First, when building out a platform to enable flexible productization it is important not to become too fixated by one particular technology or toolset. While a particular innovation may be the best solution on the market right now, that doesn’t mean it won't be supplanted by a better one. There is always a new technology around the corner that will one day deliver a significant increase in functionality, power, flexibility, and speed of development.
Second, while customization is great, it requires a sophisticated process and architecture to enable it to work at scale.
For a software developer, a high level of customization can be delivered through building apps as a collection of customizable microservices. This methodology sees an application as a collection of services, which are each highly maintainable and testable throughout the development cycle. Being loosely coupled together, microservices can be both independently and jointly deployed, making it possible to organize them around any particular business capability or need.
Putting Microservices into Practice
The microservices approach is a proven and deliverable model that is already helping software developers massively reduce the inter-component complexity and dependency created by code branching. So, how does it work in practice?
Take, for instance, a subscription-based video distribution company that wants to migrate from a profit to a non-profit model. The monetization of the app would require changing from a subscription model to a charitable donation model, with a one-off "for life" payment. There are some highly complex rules that have to be adhered to when accepting charitable donations, and this switch would be a significant undertaking for any traditional software developer. Under the traditional development model, there would be a requirement to implement new code directly in the application, which would require a lot more dependency testing and be expensive in both time and money. When more complex changes are made over the lifetime of the application this could ultimately compromise the architectural integrity of the application.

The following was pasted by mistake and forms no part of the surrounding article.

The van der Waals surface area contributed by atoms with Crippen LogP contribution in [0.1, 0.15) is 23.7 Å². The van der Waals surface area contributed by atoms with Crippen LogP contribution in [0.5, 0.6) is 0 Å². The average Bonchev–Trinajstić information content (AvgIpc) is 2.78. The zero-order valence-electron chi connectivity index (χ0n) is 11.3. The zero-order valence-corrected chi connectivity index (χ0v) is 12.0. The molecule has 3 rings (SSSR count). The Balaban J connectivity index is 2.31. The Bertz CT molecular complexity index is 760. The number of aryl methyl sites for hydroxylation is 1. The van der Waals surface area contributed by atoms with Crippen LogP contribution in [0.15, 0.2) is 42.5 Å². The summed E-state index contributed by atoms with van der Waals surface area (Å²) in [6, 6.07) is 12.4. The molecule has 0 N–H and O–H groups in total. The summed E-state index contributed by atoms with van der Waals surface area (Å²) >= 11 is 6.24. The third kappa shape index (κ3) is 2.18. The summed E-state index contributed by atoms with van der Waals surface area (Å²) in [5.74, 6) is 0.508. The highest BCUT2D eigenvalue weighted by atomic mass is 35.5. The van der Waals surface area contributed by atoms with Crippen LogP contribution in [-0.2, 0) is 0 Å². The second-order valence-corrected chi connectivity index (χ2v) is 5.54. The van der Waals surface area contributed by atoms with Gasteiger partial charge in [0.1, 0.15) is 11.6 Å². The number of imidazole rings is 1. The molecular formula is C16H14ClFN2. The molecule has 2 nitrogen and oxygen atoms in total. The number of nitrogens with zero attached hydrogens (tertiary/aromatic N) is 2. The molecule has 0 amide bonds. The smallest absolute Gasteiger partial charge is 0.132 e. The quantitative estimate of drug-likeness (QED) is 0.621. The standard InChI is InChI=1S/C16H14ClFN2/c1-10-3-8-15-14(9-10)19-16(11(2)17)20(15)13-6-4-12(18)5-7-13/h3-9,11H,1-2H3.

With a microservices approach, which has a minimum dependency between the services, a software developer would be able to replace just the components that are needed to change and make the switch very quickly. More importantly, however, is that this change could be made without the risk of branching the client's code away from the underlying production platform, so that moving forward they can continue to gain from future product roadmap developments.
Not If, But When
It is inevitable that, sooner or later, every company streaming video will have specific needs that are critical for their business. At the same time, 95% of requirements are shared among all streaming media businesses. By adopting a customer-centric approach based on microservices, software developers can deliver scale, innovation, and stability on these common needs, while also offering the freedom to break free by customizing the 5% of the functionality and codebase enabling the customer to differentiate themselves from the competition, or fulfill unique business needs.
Developing software based on the customer's needs with a microservices architecture is the future of software development. Its advantages are not necessarily obvious to potential customers until they need to make a critical pivot in business model, or another customized change. Planning for this evolution has already begun. Now it’s time to implement it.